My first wire tree AND how to rescue burnt oven baked clay
If you, like me, have made a grave mistake by purchasing a cheap mini oven for baking clay, this post may be especially of use to you.
The problems with temperature, the uneven spreading of heat inside such mini ovens... it seems like they can just live their own lives and ignore whatever you set on their mode switches. So, you sometimes end up with half-burnt, partially or even fully burnt polymer clay creations.
While sometimes they're beyond saving, other times you could try and rescue your painstakingly crafted jewellery or gifts.
So, here are the methods I know of:
- Mask by painting over the burns with acrylic paint. This presumes that the burned areas aren't disfigured, just the color has turned brown or black. Paint over, then - optionally - apply matt or glossy finish for polymer clay. Here's my real life example with burnt green and yellow beads:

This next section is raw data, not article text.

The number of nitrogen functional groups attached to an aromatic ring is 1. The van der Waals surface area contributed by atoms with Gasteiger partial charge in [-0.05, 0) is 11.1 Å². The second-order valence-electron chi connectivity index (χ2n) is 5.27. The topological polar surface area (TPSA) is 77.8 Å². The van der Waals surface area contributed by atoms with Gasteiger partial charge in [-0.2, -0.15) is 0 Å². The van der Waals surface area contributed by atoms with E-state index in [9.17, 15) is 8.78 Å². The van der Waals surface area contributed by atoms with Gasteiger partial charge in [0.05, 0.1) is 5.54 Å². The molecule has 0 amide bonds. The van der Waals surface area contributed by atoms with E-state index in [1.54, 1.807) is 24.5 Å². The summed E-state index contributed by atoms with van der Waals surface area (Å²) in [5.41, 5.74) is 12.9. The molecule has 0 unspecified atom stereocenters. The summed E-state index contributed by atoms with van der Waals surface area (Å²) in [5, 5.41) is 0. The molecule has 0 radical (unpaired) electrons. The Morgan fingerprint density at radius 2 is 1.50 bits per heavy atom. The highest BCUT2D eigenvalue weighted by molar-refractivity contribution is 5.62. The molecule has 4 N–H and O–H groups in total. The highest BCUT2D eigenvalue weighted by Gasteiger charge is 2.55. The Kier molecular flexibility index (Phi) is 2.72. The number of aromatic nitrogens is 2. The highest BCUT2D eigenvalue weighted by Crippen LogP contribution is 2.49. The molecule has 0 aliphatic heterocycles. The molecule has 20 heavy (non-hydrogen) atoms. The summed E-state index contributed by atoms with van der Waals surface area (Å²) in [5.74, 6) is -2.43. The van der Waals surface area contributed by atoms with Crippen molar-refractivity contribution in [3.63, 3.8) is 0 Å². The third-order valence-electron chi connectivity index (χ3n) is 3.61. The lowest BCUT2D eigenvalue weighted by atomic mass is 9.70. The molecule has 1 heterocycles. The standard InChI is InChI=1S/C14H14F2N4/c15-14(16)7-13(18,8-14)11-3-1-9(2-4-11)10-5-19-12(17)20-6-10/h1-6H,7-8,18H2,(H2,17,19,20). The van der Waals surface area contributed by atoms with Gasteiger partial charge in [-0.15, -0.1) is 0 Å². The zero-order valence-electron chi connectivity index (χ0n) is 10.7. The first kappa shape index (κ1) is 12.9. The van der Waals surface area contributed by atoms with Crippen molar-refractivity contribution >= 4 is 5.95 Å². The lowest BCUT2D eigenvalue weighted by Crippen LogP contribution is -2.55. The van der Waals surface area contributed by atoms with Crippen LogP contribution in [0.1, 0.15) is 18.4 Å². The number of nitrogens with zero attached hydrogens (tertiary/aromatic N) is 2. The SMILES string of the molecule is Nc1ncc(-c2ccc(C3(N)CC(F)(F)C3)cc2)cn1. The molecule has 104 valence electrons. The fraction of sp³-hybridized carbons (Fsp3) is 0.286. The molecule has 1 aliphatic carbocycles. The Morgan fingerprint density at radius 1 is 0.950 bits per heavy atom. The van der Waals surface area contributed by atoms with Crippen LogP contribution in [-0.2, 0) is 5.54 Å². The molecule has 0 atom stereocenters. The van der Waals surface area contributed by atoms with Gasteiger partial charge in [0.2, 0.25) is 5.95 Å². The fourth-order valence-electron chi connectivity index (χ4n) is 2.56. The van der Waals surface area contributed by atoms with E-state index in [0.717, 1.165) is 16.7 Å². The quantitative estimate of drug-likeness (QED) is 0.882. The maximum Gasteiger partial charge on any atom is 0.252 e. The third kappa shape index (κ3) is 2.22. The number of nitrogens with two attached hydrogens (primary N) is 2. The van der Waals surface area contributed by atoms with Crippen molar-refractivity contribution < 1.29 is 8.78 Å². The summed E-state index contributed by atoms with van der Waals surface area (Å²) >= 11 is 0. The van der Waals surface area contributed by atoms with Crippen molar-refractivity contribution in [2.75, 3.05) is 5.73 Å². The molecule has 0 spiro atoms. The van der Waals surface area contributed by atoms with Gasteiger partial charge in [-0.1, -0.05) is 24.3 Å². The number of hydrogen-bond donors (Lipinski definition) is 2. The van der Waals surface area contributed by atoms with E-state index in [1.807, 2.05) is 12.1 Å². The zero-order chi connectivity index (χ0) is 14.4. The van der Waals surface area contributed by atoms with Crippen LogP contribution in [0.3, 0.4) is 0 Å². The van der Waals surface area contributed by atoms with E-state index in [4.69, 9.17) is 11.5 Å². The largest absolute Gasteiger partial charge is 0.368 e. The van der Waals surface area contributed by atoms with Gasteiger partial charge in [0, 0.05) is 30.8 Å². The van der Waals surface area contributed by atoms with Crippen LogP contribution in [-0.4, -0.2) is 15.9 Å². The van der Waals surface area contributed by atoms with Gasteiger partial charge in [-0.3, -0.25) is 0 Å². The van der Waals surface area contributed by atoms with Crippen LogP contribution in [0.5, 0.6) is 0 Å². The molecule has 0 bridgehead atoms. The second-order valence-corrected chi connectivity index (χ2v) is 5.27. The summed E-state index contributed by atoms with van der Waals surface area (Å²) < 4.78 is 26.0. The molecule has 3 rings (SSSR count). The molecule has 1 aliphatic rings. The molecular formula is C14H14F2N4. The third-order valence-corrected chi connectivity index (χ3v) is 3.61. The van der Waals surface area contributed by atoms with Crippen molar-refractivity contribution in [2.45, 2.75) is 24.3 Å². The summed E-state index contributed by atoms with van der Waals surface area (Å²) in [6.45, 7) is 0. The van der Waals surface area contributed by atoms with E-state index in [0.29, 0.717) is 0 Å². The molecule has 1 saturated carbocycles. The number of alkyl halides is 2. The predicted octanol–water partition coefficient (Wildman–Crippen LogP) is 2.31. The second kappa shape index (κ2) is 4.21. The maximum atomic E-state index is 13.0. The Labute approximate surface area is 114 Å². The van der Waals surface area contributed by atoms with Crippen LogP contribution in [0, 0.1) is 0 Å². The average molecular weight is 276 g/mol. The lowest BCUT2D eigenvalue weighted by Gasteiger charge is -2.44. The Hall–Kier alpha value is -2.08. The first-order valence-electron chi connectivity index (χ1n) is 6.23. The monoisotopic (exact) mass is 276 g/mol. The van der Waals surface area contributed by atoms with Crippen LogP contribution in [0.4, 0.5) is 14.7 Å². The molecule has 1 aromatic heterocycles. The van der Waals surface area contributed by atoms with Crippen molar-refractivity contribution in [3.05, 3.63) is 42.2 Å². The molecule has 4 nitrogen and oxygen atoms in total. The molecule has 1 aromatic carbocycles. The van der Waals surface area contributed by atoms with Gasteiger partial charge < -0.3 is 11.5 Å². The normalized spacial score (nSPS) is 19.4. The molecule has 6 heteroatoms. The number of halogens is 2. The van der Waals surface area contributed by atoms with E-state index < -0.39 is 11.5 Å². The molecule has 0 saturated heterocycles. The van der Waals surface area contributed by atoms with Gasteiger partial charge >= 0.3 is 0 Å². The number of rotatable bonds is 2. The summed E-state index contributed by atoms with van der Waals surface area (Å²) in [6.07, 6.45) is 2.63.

- Mask the burns by wrapping aluminum foil around the affected details. Alternatively, try gluing something on top: chips, glitter... Here's the story of my first wire tree, which I've made using polymer clay as 'fruits' and 'soil'. It was looking like this before I put it in the oven:
Afterwards, I've found that some 'fruits' burnt ho the point of distortion, they've been evidently almost boiling and so no painting over them would help. So I thought of cooking foil. It matched my silvery wire so it seemed like a good alternative (to throwing the creation away).
- Get rid of the burns by bleaching your item. This advice comes from threesmittenkittens.com and I haven't tried it myself.